In late August we read of a British geriatrician having what was called a “bleak epiphany” about older adults who had recovered from COVID-19. Having treated a patient just six months prior for COVID, Dr. David Strain was pained to see the man back in the hospital with a stroke and delirium. “His brain had dramatically aged,” said Strain.
Strain’s takeaway from this encounter? The physician thinks COVID generated what he calls an “epidemiological aftershock leaving people susceptible to a huge range of other conditions, threatening global health systems already struggling with insufficient resources and ageing populations,” according to the Financial Times.
We know in the United States that we need to prepare for what are likely to be large increases in cardiovascular, neurological and mental health disorders stemming from COVID, never mind the ongoing effects of those who already know they have Long COVID.
That’s why it was a relief to see the Biden Administration taking concrete steps this past April to continue preparing for the long-term effects of the pandemic with a Memorandum on Addressing the Long-Term Effects of COVID-19; a FACT SHEET: The Biden Administration Accelerates Whole of Government Effort to Prevent, Detect, and Treat Long COVID; and Services and Supports for Longer-Term Impacts of COVID-19.
In combination, this is a robust action plan, briefly summarized below.
The Memorandum details policies put in place to address long COVID, to ensure the federal government is “accelerating scientific progress and providing individuals with the support and services they need.” The Administration has made significant investments in mental health and substance use disorder prevention, treatment and recovery, which in real life means expanding community-based behavioral health services.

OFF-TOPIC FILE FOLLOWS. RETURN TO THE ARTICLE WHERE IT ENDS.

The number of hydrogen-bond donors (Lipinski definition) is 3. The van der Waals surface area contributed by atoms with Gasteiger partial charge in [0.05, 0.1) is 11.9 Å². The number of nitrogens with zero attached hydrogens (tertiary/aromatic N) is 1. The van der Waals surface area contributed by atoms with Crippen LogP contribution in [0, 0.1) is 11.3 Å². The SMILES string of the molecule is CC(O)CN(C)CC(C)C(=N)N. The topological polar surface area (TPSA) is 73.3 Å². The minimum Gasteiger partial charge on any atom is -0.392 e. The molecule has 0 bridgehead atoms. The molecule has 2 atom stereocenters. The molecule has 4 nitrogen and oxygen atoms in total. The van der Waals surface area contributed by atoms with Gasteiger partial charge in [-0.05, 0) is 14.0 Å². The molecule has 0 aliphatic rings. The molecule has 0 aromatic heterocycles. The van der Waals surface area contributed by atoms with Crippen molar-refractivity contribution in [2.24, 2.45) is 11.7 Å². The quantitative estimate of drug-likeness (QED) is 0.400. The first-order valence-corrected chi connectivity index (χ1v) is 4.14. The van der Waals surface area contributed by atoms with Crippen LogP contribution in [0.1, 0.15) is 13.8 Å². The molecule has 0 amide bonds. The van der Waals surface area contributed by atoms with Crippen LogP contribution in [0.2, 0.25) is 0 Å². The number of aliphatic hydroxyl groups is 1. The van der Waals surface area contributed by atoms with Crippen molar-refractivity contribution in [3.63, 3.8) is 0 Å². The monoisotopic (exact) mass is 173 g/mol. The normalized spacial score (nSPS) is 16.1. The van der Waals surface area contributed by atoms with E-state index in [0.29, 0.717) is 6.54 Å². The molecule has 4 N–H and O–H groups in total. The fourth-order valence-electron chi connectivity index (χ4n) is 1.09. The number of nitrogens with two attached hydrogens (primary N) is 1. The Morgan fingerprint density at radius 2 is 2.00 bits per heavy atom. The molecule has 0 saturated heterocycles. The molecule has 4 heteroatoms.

The government’s plan will accelerate scientific progress and provide individuals with the support and services they need.
The Secretary of Health and Human Services (HHS) heads the governmental response and will report on the Long-Term Effects of COVID-19 within 120 days of April 5, 2022 (see details on report below); outlining services and supports across agencies to help Americans and develop a National Research Action Plan on Long COVID, advancing progress in prevention, diagnosis, treatment and provision of services. An interagency effort between HHS and the secretaries of Defense, Energy and Veterans Affairs, the plan builds upon the existing RECOVER Initiative previously implemented by the National Institutes of Health.
Substantial FACT SHEET
The FACT SHEET describes actions that will be taken to build upon the Administration’s ongoing work to implement recommendations from the Presidential COVID-19 Health Equity Task Force established in July, 2021.
Action 1: Deliver high-quality care for individuals experiencing Long-COVID, especially in hardest hit communities (i.e., low income, Black and Brown), via launching Centers of Excellence and promoting evidence-based care models, investing $20 million in 2023 to investigate how healthcare systems can best organize and deliver care to people with long COVID. The CDC, FDA, SAMSHA and NIH, in partnership with the Agency for Healthcare Research and Quality (AHRQ) will build on existing interim clinical guidance to help providers and patients get all the information they need.
Long COVID clinics across the country will be expanded and strengthened, including multiple (right now there are 18) Department of Veterans Affairs (VA) facilities. Such programs will serve as a source of rapid learning and long-term research on best practices and new therapies. The Office of the Assistant Secretary for Health will launch a Health+ project to garner insights into patient experiences to better inform care and standardize practices.